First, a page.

The Traders Advocacy Group Ghana (TAGG) has accused the Commissioner General of the Ghana Revenue Authority (GRA), Rev. Ammishaddai Owusu – Amoah, of being responsible for the high prices of goods in the market.
The group claims that the commissioner and his officers are harassing, intimidating, and extorting money from the traders, especially the importers.
“If you go to the market and things are expensive, it is not the trader’s fault, it is the custom commissioner’s fault. The one who is working extra time to make sure things are difficult for us and is not minding anyone. It is the customs commissioner Rev. Dr. Ammishaddai Owusu-Amoah, who has made it a point to make the customs and the DTRD to intimidate, harass and extort money from the traders. That is why things are expensive,” president of TAGG, David Kwadwo Amoateng said during an interview on Neat FM.
Mr Amoateng claimed that although “We are sitting on money, … we are hungry” because of some leaders who he alleged are sleeping on the job.
“There is money in this country but because of some leaders who are asleep at their job and the government that appointed them does not see that they have to change them and sack them, is why we are in this situation. We can’t talk about them otherwise they will not call us for meetings,” he added.
According to him, traders believe that age GRA commissioner and his officers are making it difficult for the traders to import goods or sell them on the market.
He said that they are constantly monitoring them at their shops in the market and interfering with their transactions and labeled he practice as archaic and unacceptable.
“We have a big problem with the GRA officers who are constantly monitoring us at our shops in the market. If premix fuel can be digitalised then regulating our tax obligations and fulfilments can be regulated. Monitoring our every move is archaic,” he lamented.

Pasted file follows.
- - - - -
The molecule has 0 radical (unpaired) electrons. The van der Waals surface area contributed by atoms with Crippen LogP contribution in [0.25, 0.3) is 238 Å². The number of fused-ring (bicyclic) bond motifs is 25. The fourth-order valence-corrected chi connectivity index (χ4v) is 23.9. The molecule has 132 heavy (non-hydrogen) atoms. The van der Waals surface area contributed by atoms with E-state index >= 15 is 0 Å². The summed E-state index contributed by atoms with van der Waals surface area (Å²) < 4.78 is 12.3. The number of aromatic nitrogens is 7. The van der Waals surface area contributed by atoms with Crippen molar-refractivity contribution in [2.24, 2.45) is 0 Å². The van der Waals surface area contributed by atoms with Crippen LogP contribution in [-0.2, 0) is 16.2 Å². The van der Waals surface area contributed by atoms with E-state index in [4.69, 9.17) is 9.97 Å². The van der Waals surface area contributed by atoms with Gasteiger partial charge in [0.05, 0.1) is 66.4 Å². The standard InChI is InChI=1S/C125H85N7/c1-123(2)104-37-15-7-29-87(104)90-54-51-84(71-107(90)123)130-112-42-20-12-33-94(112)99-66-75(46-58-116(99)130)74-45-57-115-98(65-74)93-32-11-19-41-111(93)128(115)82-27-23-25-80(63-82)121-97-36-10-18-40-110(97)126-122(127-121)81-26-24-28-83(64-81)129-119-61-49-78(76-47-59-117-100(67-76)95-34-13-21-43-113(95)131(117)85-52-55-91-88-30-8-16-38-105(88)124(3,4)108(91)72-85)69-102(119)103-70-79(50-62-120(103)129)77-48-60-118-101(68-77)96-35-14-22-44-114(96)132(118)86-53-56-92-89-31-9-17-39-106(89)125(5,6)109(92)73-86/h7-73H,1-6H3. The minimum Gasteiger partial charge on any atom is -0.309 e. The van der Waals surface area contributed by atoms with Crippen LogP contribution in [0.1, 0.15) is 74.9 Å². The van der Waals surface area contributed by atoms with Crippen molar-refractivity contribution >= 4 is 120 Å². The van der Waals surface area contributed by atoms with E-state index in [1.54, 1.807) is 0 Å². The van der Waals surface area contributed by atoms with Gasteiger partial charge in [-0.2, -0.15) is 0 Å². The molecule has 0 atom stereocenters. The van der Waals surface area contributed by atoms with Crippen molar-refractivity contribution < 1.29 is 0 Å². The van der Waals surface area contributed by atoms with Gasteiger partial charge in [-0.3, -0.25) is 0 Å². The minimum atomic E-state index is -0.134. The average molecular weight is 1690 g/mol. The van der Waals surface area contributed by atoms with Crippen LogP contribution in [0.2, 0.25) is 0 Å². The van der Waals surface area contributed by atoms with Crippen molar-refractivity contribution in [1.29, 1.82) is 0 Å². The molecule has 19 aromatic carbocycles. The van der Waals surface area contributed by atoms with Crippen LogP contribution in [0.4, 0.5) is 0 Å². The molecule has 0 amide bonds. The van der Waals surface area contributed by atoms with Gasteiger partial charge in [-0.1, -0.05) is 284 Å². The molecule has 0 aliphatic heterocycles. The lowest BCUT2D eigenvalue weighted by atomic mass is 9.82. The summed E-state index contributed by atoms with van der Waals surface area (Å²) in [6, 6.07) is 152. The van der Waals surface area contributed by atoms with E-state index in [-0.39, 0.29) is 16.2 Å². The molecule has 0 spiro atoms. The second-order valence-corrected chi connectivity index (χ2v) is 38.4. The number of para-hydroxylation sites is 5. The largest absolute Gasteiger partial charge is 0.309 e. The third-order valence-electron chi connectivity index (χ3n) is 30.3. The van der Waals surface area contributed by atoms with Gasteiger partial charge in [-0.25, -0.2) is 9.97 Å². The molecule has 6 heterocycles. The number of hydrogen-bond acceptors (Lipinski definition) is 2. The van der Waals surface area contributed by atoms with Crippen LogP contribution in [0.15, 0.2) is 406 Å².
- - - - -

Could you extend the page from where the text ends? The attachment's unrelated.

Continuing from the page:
He cited an example of how a trader lost his customers from Burkina Faso who came to make a purchase when GRA officials walked in during the purchase and as such the people left the premises. He said that this is affecting the business of the traders and the economy of the country.
TAGG has reported these concerns to the president and expressed confidence in his willingness to take corrective action.
Amoateng emphasized that individuals who believe themselves untouchable should be held accountable and that there are capable, dedicated professionals within the customs office who have worked tirelessly for the nation’s benefit.
Furthermore, Amoateng issued a stern warning that by the end of September, any shop where GRA officials are found stationed will be closed, and the officers responsible will be dismissed. He underscored that such outdated practices must cease, or all traders tolerating such behavior will face shop closures, resulting in three months of financial hardship.
Amoateng appealed to the government to modernize the tax system and streamline tax obligations without unnecessary micromanagement. He pointed out that if premix fuel can be managed digitally, then tax regulation can also be similarly modernized.